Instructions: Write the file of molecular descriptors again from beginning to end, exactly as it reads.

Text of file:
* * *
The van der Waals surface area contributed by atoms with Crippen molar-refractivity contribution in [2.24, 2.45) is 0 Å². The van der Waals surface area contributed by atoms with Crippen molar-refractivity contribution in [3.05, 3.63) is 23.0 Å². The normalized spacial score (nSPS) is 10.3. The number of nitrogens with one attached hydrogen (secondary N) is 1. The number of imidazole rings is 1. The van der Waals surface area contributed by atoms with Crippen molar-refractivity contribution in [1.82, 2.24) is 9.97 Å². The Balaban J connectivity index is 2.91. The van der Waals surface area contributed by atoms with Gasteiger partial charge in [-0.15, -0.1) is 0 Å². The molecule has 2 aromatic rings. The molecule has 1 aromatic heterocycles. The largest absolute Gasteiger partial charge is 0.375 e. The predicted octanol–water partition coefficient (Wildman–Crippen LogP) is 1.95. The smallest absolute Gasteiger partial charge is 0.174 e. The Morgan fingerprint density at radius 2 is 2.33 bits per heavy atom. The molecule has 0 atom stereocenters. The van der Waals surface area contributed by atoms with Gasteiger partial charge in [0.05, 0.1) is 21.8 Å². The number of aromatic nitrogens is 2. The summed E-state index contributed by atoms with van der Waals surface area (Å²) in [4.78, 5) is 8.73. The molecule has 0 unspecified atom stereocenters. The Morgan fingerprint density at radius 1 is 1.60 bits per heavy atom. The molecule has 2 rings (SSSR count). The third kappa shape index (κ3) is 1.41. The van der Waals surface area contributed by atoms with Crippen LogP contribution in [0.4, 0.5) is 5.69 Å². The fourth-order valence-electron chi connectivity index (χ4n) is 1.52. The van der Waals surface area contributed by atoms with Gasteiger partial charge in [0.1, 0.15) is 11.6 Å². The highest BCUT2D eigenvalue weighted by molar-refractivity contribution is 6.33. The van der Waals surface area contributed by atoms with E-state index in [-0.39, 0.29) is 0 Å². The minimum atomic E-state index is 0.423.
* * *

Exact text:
The van der Waals surface area contributed by atoms with Crippen molar-refractivity contribution in [2.24, 2.45) is 0 Å². The van der Waals surface area contributed by atoms with Crippen molar-refractivity contribution in [3.05, 3.63) is 23.0 Å². The normalized spacial score (nSPS) is 10.3. The number of nitrogens with one attached hydrogen (secondary N) is 1. The number of imidazole rings is 1. The van der Waals surface area contributed by atoms with Crippen molar-refractivity contribution in [1.82, 2.24) is 9.97 Å². The Balaban J connectivity index is 2.91. The van der Waals surface area contributed by atoms with Gasteiger partial charge in [-0.15, -0.1) is 0 Å². The molecule has 2 aromatic rings. The molecule has 1 aromatic heterocycles. The largest absolute Gasteiger partial charge is 0.375 e. The predicted octanol–water partition coefficient (Wildman–Crippen LogP) is 1.95. The smallest absolute Gasteiger partial charge is 0.174 e. The Morgan fingerprint density at radius 2 is 2.33 bits per heavy atom. The molecule has 0 atom stereocenters. The van der Waals surface area contributed by atoms with Gasteiger partial charge in [0.05, 0.1) is 21.8 Å². The number of aromatic nitrogens is 2. The summed E-state index contributed by atoms with van der Waals surface area (Å²) in [4.78, 5) is 8.73. The molecule has 0 unspecified atom stereocenters. The Morgan fingerprint density at radius 1 is 1.60 bits per heavy atom. The molecule has 2 rings (SSSR count). The third kappa shape index (κ3) is 1.41. The van der Waals surface area contributed by atoms with Crippen LogP contribution in [0.4, 0.5) is 5.69 Å². The fourth-order valence-electron chi connectivity index (χ4n) is 1.52. The van der Waals surface area contributed by atoms with Gasteiger partial charge in [0.1, 0.15) is 11.6 Å². The highest BCUT2D eigenvalue weighted by molar-refractivity contribution is 6.33. The van der Waals surface area contributed by atoms with E-state index in [-0.39, 0.29) is 0 Å². The minimum atomic E-state index is 0.423.